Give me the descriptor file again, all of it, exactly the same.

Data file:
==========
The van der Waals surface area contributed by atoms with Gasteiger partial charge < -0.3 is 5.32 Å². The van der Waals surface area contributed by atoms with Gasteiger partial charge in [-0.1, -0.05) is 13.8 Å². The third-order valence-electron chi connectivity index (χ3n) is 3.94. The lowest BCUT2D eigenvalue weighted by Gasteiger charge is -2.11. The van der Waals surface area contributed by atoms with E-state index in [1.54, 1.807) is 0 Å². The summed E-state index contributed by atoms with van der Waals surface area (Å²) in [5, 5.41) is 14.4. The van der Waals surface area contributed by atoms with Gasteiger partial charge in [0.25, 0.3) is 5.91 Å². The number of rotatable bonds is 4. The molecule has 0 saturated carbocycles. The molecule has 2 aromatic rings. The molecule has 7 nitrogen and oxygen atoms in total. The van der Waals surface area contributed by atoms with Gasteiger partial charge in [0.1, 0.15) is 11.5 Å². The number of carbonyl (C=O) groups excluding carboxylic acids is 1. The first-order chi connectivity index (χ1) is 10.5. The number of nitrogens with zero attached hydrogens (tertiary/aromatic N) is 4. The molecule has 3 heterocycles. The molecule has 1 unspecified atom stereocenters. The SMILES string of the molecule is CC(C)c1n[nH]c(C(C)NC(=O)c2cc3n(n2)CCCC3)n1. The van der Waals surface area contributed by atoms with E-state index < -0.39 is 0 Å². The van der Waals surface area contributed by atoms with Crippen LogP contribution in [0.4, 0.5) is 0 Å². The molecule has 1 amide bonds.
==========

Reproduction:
The van der Waals surface area contributed by atoms with Gasteiger partial charge < -0.3 is 5.32 Å². The van der Waals surface area contributed by atoms with Gasteiger partial charge in [-0.1, -0.05) is 13.8 Å². The third-order valence-electron chi connectivity index (χ3n) is 3.94. The lowest BCUT2D eigenvalue weighted by Gasteiger charge is -2.11. The van der Waals surface area contributed by atoms with E-state index in [1.54, 1.807) is 0 Å². The summed E-state index contributed by atoms with van der Waals surface area (Å²) in [5, 5.41) is 14.4. The van der Waals surface area contributed by atoms with Gasteiger partial charge in [0.25, 0.3) is 5.91 Å². The number of rotatable bonds is 4. The molecule has 0 saturated carbocycles. The molecule has 2 aromatic rings. The molecule has 7 nitrogen and oxygen atoms in total. The van der Waals surface area contributed by atoms with Gasteiger partial charge in [0.1, 0.15) is 11.5 Å². The number of carbonyl (C=O) groups excluding carboxylic acids is 1. The first-order chi connectivity index (χ1) is 10.5. The number of nitrogens with zero attached hydrogens (tertiary/aromatic N) is 4. The molecule has 3 heterocycles. The molecule has 1 unspecified atom stereocenters. The SMILES string of the molecule is CC(C)c1n[nH]c(C(C)NC(=O)c2cc3n(n2)CCCC3)n1. The van der Waals surface area contributed by atoms with E-state index < -0.39 is 0 Å². The van der Waals surface area contributed by atoms with Crippen LogP contribution in [0.4, 0.5) is 0 Å². The molecule has 1 amide bonds.